Crane Prairie Reservoir is a very popular site for camping and fishing. Several good Forest Service campgrounds are located around the shoreline, accessible from a number of access roads, and there are several places from which to launch boats. Crane Prairie Resort on the east side rents boats and supplies. Fishing has generally been excellent for large trout, particularly rainbow trout and brook trout. Kokanee, stocked by the state in recent years, also provide good angling. Best fishing is in the three major river arms of the reservoir, where the large trout tend to remain in the summer. Fly fishing is particularly good in the shallow impoundment early in the season. Unfortunately, in recent years there has been a decline in the numbers of trout due to a combination of factors, including low water levels and an abundance of fish-eating cormorants. The extent to which these birds deplete the fishery is not precisely known.
As noted, Crane Prairie Reservoir is extremely shallow. At full pool it has an average depth of only 11 feet, and a maximum depth of just over 20 feet. The reservoir is lowered in the late summer by the withdrawal of water for irrigation, thereby exposing extensive areas of mud bottom. The water in the reservoir has a moderate alkalinity and moderate mineral content, slightly higher than other lakes and reservoirs of the region. However, in the summer the pH of the water is exceptionally high, frequently in excess of 9 and at times approaching 10. The high pH is caused by the growth of phytoplankton which frequently reach bloom proportions. The concentration of phosphorus is well above average for Cascade mountain lakes, and encourages algal blooms. The shallow depth of the lake may account for continuing high levels in the summer. The growth of phytoplankton in turn decreases the transparency of the water. Due to the extensive fluctuations in water level, aquatic weeds are not as common as they are in most shallow lakes. Nevertheless, there are extensive beds of Elodea, Ceratophyllum, and Potamogeton in places (McHugh 1972). Crane Prairie Reservoir is eutrophic according to all-indicators, and the high primary productivity supports a productive food chain and contributes to the abundance of fish and waterfowl.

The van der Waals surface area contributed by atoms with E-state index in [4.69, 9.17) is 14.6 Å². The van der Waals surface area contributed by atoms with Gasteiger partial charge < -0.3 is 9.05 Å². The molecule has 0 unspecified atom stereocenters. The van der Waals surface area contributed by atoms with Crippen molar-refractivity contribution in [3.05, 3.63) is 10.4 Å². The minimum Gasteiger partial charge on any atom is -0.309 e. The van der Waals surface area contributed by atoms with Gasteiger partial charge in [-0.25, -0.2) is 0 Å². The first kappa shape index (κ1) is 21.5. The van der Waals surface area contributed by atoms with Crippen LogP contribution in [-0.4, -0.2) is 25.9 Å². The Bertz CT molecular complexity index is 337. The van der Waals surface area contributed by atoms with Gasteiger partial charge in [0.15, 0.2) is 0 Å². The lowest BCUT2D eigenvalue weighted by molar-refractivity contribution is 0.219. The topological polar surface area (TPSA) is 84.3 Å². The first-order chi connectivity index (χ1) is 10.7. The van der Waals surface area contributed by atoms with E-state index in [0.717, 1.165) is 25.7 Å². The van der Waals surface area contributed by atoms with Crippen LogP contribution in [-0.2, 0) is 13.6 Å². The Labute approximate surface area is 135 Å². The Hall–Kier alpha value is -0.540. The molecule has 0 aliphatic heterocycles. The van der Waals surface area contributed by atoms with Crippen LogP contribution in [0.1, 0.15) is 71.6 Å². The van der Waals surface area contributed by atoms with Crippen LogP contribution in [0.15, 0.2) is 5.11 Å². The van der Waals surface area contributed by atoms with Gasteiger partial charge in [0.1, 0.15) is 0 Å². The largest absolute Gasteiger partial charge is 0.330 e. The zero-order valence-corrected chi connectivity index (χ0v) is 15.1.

The list of plants below includes results of aquatic plant surveys conducted by the Center for Lakes and Reservoirs as well as aquatic invasive plant species detections that have been reported to iMap Invasives: an online, GIS-based invasive species reporting and querying tool.
Plants listed in the table below are categorized as native to Oregon, on the Oregon Department of Agriculture’s (ODA’s) Noxious Weed List, on the Federal Noxious Weed List, or non-native but not listed as noxious. Federal Noxious Weed List plants are plants determined by USDA to be serious threats to U.S. agriculture, irrigation, navigation, public health or the environment (7 C.F.R. 360.200). The ODA Noxious Weed categories are:
ODA Class A - weeds either unknown or with small enough infestations to make eradication or containment possible; targeted for eradication or intensive control.
ODA Class B - regionally abundant weeds (may have limited distribution in some counties); targeted for local/regional control on case-by-case basis.
|Sept. 11, 2009||Myriophyllum spicatum (Eurasian watermilfoil)||Non-native ODA Class B||IMAP|
|Sept. 4, 2009||Myriophyllum spicatum (Eurasian watermilfoil)||Non-native ODA Class B||IMAP|